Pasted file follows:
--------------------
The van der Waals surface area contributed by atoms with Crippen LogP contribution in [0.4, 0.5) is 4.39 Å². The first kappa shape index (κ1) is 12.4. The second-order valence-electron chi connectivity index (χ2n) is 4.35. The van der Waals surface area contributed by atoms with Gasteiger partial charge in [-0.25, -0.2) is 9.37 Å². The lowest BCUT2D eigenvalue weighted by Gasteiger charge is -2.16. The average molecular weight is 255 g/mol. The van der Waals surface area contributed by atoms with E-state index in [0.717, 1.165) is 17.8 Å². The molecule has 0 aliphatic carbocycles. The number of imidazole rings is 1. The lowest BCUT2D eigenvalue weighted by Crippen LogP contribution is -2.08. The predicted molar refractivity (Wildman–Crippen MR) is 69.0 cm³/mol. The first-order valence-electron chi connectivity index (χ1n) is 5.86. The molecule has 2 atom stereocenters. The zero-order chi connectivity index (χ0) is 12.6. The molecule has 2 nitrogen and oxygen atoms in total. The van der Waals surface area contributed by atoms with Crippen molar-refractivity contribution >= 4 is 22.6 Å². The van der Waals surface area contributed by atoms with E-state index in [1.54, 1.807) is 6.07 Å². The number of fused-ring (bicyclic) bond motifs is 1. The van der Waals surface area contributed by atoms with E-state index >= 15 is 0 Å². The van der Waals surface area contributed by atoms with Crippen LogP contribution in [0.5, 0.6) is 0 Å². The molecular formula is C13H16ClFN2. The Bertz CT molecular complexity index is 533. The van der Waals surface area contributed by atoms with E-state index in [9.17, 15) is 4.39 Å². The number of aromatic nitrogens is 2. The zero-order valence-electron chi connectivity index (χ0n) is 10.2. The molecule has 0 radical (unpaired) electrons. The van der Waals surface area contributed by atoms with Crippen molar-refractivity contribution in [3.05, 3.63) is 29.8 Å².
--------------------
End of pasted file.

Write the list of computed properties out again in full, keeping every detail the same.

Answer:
The van der Waals surface area contributed by atoms with Crippen LogP contribution in [0.4, 0.5) is 4.39 Å². The first kappa shape index (κ1) is 12.4. The second-order valence-electron chi connectivity index (χ2n) is 4.35. The van der Waals surface area contributed by atoms with Gasteiger partial charge in [-0.25, -0.2) is 9.37 Å². The lowest BCUT2D eigenvalue weighted by Gasteiger charge is -2.16. The average molecular weight is 255 g/mol. The van der Waals surface area contributed by atoms with E-state index in [0.717, 1.165) is 17.8 Å². The molecule has 0 aliphatic carbocycles. The number of imidazole rings is 1. The lowest BCUT2D eigenvalue weighted by Crippen LogP contribution is -2.08. The predicted molar refractivity (Wildman–Crippen MR) is 69.0 cm³/mol. The first-order valence-electron chi connectivity index (χ1n) is 5.86. The molecule has 2 atom stereocenters. The zero-order chi connectivity index (χ0) is 12.6. The molecule has 2 nitrogen and oxygen atoms in total. The van der Waals surface area contributed by atoms with Crippen molar-refractivity contribution >= 4 is 22.6 Å². The van der Waals surface area contributed by atoms with E-state index in [1.54, 1.807) is 6.07 Å². The number of fused-ring (bicyclic) bond motifs is 1. The van der Waals surface area contributed by atoms with E-state index >= 15 is 0 Å². The van der Waals surface area contributed by atoms with Crippen LogP contribution in [0.5, 0.6) is 0 Å². The molecular formula is C13H16ClFN2. The Bertz CT molecular complexity index is 533. The van der Waals surface area contributed by atoms with E-state index in [9.17, 15) is 4.39 Å². The number of aromatic nitrogens is 2. The zero-order valence-electron chi connectivity index (χ0n) is 10.2. The molecule has 0 radical (unpaired) electrons. The van der Waals surface area contributed by atoms with Crippen molar-refractivity contribution in [3.05, 3.63) is 29.8 Å².